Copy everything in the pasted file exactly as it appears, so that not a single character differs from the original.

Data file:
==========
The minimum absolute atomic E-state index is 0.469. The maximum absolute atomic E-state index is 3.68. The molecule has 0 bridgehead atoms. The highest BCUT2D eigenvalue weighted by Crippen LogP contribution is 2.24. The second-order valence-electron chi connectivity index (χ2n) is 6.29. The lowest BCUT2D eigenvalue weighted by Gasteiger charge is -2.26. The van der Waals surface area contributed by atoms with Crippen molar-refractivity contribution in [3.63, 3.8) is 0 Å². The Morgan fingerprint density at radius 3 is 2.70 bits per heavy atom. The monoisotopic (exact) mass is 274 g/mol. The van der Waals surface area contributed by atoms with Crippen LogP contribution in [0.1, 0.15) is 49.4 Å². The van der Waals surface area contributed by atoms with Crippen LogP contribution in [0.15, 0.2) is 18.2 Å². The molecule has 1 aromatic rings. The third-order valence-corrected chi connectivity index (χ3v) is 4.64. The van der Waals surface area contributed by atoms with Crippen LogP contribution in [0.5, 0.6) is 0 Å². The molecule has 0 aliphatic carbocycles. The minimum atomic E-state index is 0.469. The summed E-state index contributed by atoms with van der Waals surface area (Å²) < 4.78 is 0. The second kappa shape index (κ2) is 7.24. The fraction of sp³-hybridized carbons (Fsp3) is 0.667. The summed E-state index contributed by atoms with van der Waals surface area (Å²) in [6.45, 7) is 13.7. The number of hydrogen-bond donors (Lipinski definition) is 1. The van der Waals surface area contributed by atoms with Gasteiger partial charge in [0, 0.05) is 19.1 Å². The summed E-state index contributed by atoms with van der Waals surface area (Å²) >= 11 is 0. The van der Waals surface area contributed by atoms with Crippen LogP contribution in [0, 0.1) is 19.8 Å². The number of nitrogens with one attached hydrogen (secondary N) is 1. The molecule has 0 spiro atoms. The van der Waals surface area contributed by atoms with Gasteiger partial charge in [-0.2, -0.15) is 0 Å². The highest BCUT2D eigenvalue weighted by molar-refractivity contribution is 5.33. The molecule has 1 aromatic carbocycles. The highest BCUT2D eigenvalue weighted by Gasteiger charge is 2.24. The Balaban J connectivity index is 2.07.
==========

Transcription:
The minimum absolute atomic E-state index is 0.469. The maximum absolute atomic E-state index is 3.68. The molecule has 0 bridgehead atoms. The highest BCUT2D eigenvalue weighted by Crippen LogP contribution is 2.24. The second-order valence-electron chi connectivity index (χ2n) is 6.29. The lowest BCUT2D eigenvalue weighted by Gasteiger charge is -2.26. The van der Waals surface area contributed by atoms with Crippen molar-refractivity contribution in [3.63, 3.8) is 0 Å². The Morgan fingerprint density at radius 3 is 2.70 bits per heavy atom. The monoisotopic (exact) mass is 274 g/mol. The van der Waals surface area contributed by atoms with Crippen LogP contribution in [0.1, 0.15) is 49.4 Å². The van der Waals surface area contributed by atoms with Crippen LogP contribution in [0.15, 0.2) is 18.2 Å². The molecule has 1 aromatic rings. The third-order valence-corrected chi connectivity index (χ3v) is 4.64. The van der Waals surface area contributed by atoms with Crippen LogP contribution in [0.5, 0.6) is 0 Å². The molecule has 0 aliphatic carbocycles. The minimum atomic E-state index is 0.469. The summed E-state index contributed by atoms with van der Waals surface area (Å²) < 4.78 is 0. The second kappa shape index (κ2) is 7.24. The fraction of sp³-hybridized carbons (Fsp3) is 0.667. The summed E-state index contributed by atoms with van der Waals surface area (Å²) in [6.45, 7) is 13.7. The number of hydrogen-bond donors (Lipinski definition) is 1. The van der Waals surface area contributed by atoms with Gasteiger partial charge in [0, 0.05) is 19.1 Å². The summed E-state index contributed by atoms with van der Waals surface area (Å²) >= 11 is 0. The van der Waals surface area contributed by atoms with Crippen LogP contribution in [0, 0.1) is 19.8 Å². The number of nitrogens with one attached hydrogen (secondary N) is 1. The molecule has 0 spiro atoms. The van der Waals surface area contributed by atoms with Gasteiger partial charge in [-0.2, -0.15) is 0 Å². The highest BCUT2D eigenvalue weighted by molar-refractivity contribution is 5.33. The molecule has 1 aromatic carbocycles. The highest BCUT2D eigenvalue weighted by Gasteiger charge is 2.24. The Balaban J connectivity index is 2.07.